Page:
But after graduation, he said, he became just another face in the crowd, another frustrated job applicant. He had planned to gain some work experience in fashion or in retailing, and then go on to college to pursue a fashion career.
But it didn't work out. He said he spent the last year living at home, knocking on doors and filling out job applications at department stores, specialty shops and even small tailor shops -- in vain.
"I had a storybook image of the world," said Hill. "Then to find out the world was not all sugar-coated like that, it has really been a shock . . . like somebody turned me around and made me dizzy, because jobs were very hard to come by."
Hill, 19, is living with his mother in Mount Pleasant, and hopes to attend a fashion school in New York or Los Angeles next year, trying to make up for a year he says was wasted.
Ever since she was about eight years old, Charity Tyler said, she told her parents, grandparents and anyone who would listen that she was going to be a doctor. But it took her only one year after Woodson, she said, to realize it was a futile dream.
Tyler, who received mostly Bs at Woodson, said she learned quickly at Mount Ida Junior College that she lacked the dedication to handle college work, let alone medical school.
At first, she said, she was driven. "I was afraid of being another kid on the block who went away to school for a year and never went back," she said. But after much anxiety, she decided to drop out. She came back home to Southeast Washington where she found things even tougher.
"I didn't realize how hard it was till I got out here and started looking for jobs," she said. Prospects brightened when she was accepted for a CETA job that would have paid her while she trained as a construction worker, she said.
But that hope was quickly dashed when CETA officials told her they didn't know whether trainees would be paid, she said. She dropped out and was jobless for several months until she was hired as a cashier at a parking garage.
Now she wants to go to an automotive training school. "I know I won't be at Colonial Parking the rest of my life," she said. "I'm not looking for five houses or six cars. I just want something secure."
Security has been unattainable for James A. Gardner, 21, who has lost three jobs and a lot of hope since leaving Woodson. He has been on the fringe of the job market, landing low-paying jobs and losing them quickly, often for reasons that appear beyond his control.
First, Gardner said, he found a $4.50-an-hour job painting houses for a contractor in Seat Pleasant. But the boss moved to Ohio, offering jobs there to several older workers, but not to Gardner.
Then, he got a $3.90-an-hour job as an orderly at Greater Southeast Community Hospital, but quit after only two months, he said, because he got transferred to the midnight shift and his 1972 Galaxie car broke down.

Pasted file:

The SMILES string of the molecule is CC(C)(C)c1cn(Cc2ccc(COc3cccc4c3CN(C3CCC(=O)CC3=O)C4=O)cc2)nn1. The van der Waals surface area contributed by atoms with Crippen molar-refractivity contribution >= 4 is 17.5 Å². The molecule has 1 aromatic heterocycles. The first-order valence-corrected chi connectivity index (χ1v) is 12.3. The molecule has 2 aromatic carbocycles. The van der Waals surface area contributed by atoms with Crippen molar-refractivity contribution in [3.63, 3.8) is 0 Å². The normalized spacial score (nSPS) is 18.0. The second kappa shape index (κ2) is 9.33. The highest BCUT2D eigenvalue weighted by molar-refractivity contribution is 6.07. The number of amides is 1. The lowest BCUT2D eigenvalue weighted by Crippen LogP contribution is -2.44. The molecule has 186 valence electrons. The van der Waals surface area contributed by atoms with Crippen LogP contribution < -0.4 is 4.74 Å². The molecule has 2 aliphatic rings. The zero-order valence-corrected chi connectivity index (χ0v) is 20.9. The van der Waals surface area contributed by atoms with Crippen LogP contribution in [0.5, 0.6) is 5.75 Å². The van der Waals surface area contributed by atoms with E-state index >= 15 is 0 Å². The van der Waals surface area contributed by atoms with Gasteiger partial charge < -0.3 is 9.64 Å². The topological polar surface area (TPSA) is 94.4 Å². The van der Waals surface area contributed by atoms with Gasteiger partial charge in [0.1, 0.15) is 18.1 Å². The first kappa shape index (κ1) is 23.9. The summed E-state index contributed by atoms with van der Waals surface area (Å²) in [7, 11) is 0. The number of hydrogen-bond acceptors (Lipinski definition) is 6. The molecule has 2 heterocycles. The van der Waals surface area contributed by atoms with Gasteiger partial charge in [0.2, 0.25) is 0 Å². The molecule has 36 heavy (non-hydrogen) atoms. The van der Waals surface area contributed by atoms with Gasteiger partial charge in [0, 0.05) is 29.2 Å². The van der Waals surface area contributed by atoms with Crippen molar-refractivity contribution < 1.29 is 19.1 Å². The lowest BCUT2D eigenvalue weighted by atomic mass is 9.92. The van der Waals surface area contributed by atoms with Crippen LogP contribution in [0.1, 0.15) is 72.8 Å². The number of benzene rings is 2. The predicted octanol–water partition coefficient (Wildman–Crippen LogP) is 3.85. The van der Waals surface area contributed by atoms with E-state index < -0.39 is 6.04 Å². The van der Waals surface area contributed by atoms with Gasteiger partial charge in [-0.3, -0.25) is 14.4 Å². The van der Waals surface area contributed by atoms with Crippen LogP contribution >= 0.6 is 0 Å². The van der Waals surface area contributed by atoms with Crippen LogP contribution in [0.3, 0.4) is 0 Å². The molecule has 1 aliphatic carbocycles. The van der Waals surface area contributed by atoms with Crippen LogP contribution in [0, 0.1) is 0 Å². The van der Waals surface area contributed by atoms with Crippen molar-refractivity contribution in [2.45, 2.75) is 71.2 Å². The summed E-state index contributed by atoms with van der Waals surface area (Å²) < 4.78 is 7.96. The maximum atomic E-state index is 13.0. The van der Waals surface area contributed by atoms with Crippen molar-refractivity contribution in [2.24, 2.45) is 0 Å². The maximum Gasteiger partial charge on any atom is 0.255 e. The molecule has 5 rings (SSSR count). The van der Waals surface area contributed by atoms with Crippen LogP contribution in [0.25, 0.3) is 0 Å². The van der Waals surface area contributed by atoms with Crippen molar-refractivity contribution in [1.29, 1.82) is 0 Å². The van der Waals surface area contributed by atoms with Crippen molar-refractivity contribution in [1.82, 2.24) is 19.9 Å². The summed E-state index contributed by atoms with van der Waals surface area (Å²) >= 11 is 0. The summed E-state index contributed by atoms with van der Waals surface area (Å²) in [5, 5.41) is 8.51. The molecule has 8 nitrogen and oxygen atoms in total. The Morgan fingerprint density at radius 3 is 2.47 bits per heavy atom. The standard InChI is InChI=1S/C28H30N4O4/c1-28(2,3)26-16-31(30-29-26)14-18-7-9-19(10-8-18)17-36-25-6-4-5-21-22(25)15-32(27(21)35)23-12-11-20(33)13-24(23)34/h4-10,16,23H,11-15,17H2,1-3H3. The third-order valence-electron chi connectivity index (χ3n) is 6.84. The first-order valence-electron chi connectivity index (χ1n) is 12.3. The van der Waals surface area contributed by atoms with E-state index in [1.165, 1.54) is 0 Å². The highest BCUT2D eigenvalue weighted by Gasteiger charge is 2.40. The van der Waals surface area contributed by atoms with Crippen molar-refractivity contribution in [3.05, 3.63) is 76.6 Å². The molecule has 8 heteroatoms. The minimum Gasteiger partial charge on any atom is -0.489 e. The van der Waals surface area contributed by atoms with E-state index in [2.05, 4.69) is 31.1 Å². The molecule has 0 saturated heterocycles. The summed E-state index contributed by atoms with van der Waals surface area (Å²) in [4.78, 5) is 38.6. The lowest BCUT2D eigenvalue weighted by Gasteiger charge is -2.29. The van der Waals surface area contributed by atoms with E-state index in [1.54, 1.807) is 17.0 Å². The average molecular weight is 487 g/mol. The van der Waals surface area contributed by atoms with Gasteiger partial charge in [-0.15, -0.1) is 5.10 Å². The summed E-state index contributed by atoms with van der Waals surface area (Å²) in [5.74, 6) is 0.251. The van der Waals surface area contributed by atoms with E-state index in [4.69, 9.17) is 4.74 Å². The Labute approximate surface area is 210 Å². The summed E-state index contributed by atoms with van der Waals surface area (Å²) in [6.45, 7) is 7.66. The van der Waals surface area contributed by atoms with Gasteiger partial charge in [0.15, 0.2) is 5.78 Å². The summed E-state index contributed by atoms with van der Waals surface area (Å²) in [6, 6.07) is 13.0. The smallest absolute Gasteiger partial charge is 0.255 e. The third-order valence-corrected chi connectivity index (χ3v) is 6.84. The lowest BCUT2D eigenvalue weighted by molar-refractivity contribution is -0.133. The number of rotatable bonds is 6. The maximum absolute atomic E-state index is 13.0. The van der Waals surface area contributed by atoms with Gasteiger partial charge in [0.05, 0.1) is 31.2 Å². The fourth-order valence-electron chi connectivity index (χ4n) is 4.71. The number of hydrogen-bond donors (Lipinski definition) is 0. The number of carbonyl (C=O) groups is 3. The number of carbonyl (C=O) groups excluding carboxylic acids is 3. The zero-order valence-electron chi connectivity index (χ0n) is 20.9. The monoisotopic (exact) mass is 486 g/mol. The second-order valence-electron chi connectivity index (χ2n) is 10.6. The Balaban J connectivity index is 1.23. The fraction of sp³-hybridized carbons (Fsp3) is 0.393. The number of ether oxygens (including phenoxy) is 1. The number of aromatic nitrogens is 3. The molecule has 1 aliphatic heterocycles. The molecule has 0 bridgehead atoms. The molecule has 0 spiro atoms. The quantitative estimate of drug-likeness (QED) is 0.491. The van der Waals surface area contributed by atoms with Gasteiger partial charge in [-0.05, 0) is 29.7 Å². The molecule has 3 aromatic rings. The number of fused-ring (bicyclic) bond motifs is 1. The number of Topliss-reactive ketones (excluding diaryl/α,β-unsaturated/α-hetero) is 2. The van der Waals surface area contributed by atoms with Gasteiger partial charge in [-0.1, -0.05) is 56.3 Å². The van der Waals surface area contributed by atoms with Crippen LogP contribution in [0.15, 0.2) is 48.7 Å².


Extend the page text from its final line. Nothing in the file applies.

Jobless and frustrated for several months, Gardner landed a job mixing chemicals at a factory in Northeast Washington. But the firm encountered financial difficulty and just before Thanksgiving, he said, he was laid off. "Last one hired and first one fired," Gardner said.
Gardner said he moved out of his mother's home seven years ago and now shares an apartment with his sister in Southeast. He said he hunts for jobs about three days a week, but is getting discouraged.
"I get angry" about being unemployed, Gardner said. "But there ain't nothing I can do about it. I am just one in the crowd." He said he wishes now he had gotten into a CETA job-training program or a secure government job. But he said both avenues now appear closed.
"Things are tougher than I expected," he said. "Working for companies that move away or go bankrupt."
Gardner said he has friends who've already gone to jail, but adds he does not intend to join them. "I know I just gotta get on up and get on out there and keep trying," he said.
Charlene E. Martin, 19, has also been jobless since graduation, largely because she was sidetracked by pregancy in her senior year at Woodson. She enjoys being a mother to her 14-month-old son, DeShawn, she said, but wishes now she had waited a while for motherhood.
She has received welfare for much of the 18 months since she left high school, she said, and still lives with her family in the Lincoln Heights housing project in Northeast.
Martin's life since Woodson has included a series of missed chances, she said: a civil service test she missed because of illness, a Job Corps training program she quit because she had no day care for her baby, college plans that she has scrapped because of the baby, and many job openings that she says she always seems to apply for a day -- or an hour -- too late.
"I'll be starting a new job on Monday," she said in a recent interview. A few weeks later she reported the job never materialized.
Curry stands near the elevators in a bustling hallway at Woodson, watching students change classes and saying that he believes the deck is stacked against many young people who will graduate from his school.
"There are enemies out there for many of these people," he said. "The whole world is an enemy. There is systematic deprivation. Systematic denial."
Later, after he is told by a reporter about the twists and turns of the class of 1980, Curry said, "On one hand, we do have a lot of youngsters who are making it."
But on the other hand, he added, "a lot of these kids are being denied the upward mobility that they've been promised in America . . . So what happens with many of these kids? I see them hanging out on the street corner and losing hope and dying, really, in a way. You can see it readily."
He is nonetheless encouraged, he said, to hear about youngsters retaining their optimism and a few even talking about the Woodson Way. "You have to overcome," he said, "you have to say there is hope. Once hope is lost, what's the use?"